How to read a core file generated by some Harvest programs on UNIX

Document ID : KB000055253
Last Modified Date : 14/02/2018
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Description:

Is it OK to just supply this file to CA? Usually, if you see a Harvest program quitting with an abnormal fault, it is possible to find the cause behind the fault. If you have a Debugger installed on the machine where this fault is seen, this can help CA isolate the issue easily. However, providing the core file directly to CA may not help much.

Solution:

Core dumps usually contain valuable information. This article explains some ways to extract this valuable information on the machine where the core was produced.

STEP A: How to capture the core file

Not all memory access errors (ex: segmentation fault) produce a core dump file. If you are receiving a memory access error, but a core file is not being created, there are a few system settings you can check to be sure a core file is being created and that it can be saved.

  1. Verify ulimit:

    The ulimit command allows you to view and set system/resource limitations for the user shell where a process is invoked, or the child shells of that shell. For example:
    $ulimit -a
    core file size        (blocks, -c) 0
    data seg size         (kbytes, -d) unlimited
    file size             (blocks, -f) unlimited
    max locked memory     (kbytes, -l) 4
    max memory size       (kbytes, -m) unlimited
    open files                    (-n) 1024
    pipe size          (512 bytes, -p) 8
    stack size            (kbytes, -s) 10240
    cpu time             (seconds, -t) unlimited
    max user processes            (-u) 7168
    virtual memory        (kbytes, -v) unlimited
    ulimit -H -a
    core file size        (blocks, -c) unlimited
    data seg size         (kbytes, -d) unlimited
    file size             (blocks, -f) unlimited
    max locked memory     (kbytes, -l) 4
    max memory size       (kbytes, -m) unlimited
    open files                    (-n) 1024
    pipe size          (512 bytes, -p) 8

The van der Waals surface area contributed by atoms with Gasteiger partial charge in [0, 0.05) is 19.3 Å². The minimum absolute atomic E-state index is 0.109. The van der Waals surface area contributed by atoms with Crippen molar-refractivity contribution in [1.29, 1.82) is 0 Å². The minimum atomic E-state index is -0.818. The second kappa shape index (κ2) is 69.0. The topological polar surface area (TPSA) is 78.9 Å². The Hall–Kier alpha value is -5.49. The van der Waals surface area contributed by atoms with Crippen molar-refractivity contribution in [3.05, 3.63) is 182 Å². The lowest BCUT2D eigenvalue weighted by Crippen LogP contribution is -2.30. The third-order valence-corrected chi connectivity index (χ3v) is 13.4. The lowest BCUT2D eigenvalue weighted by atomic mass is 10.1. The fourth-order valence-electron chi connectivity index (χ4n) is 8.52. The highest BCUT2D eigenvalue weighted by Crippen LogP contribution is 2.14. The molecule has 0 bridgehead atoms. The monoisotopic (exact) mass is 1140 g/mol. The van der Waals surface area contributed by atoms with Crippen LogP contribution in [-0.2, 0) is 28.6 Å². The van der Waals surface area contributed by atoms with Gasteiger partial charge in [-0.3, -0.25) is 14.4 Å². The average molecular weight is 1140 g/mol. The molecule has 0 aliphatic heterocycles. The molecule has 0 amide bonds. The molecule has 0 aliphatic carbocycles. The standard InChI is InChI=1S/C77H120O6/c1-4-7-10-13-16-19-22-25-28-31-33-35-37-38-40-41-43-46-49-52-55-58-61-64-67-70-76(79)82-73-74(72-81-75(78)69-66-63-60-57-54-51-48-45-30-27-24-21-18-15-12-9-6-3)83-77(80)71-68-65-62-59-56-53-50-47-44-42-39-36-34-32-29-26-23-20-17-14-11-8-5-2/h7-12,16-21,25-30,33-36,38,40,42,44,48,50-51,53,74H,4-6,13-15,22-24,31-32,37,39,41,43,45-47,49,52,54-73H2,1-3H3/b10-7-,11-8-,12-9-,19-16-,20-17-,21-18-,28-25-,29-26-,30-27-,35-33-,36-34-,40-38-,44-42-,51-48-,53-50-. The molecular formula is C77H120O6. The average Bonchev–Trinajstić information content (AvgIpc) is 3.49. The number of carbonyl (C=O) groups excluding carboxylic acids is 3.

stack size            (kbytes, -s) unlimited
    cpu time             (seconds, -t) unlimited
    max user processes            (-u) 7168
    virtual memory        (kbytes, -v) unlimited
    The above two UNIX commands should give you decent information about the user limitations ( ulimit -a ) and the system limitations ( ulimit -H -a ). In the above example, it's pretty clear that the user limit for core file size is 0. So, even if a memory access error resulted in a core dump, you would not get a generated core file. You can change this by using ulimit -c XXXXXX where XXXXXX is the maximum value. This is almost generic to all UNIX platforms (refer to the main pages of ulimit for more details).

    Once the above modification is done, the change is usually effective only to the processes generated (from that point onwards) by the shell where the change is made and its child shells. For your program (which produced the core dump) to recognize this change, you'd have to restart that program in this shell. If the change was made to the UNIX user profile, a logout/login should make the change effective as well. Then re-execute the program to produce the memory access error again.

  2. File sizes:

    It's also possible that the core dump could be created, but you exceeded your resource limit on the file system. This could happen if the size of the core file was too big and it was not permitted. This limitation can also be adjusted with ulimit (try the file size limit parameter, ulimit -f XXXXXXX). Watch out for disk and system limitations like this.

  3. Core administration tools:

    Some flavors of UNIX have specific core administration tools (ex: Solaris's coreadm ) to manage the core file creation. Verify the settings on such tools and configure it to allow the creation of the core file.

    Sample coreadm output:
         global core file pattern:
         init core file pattern: core
         global core dumps: disabled
         per-process core dumps: enabled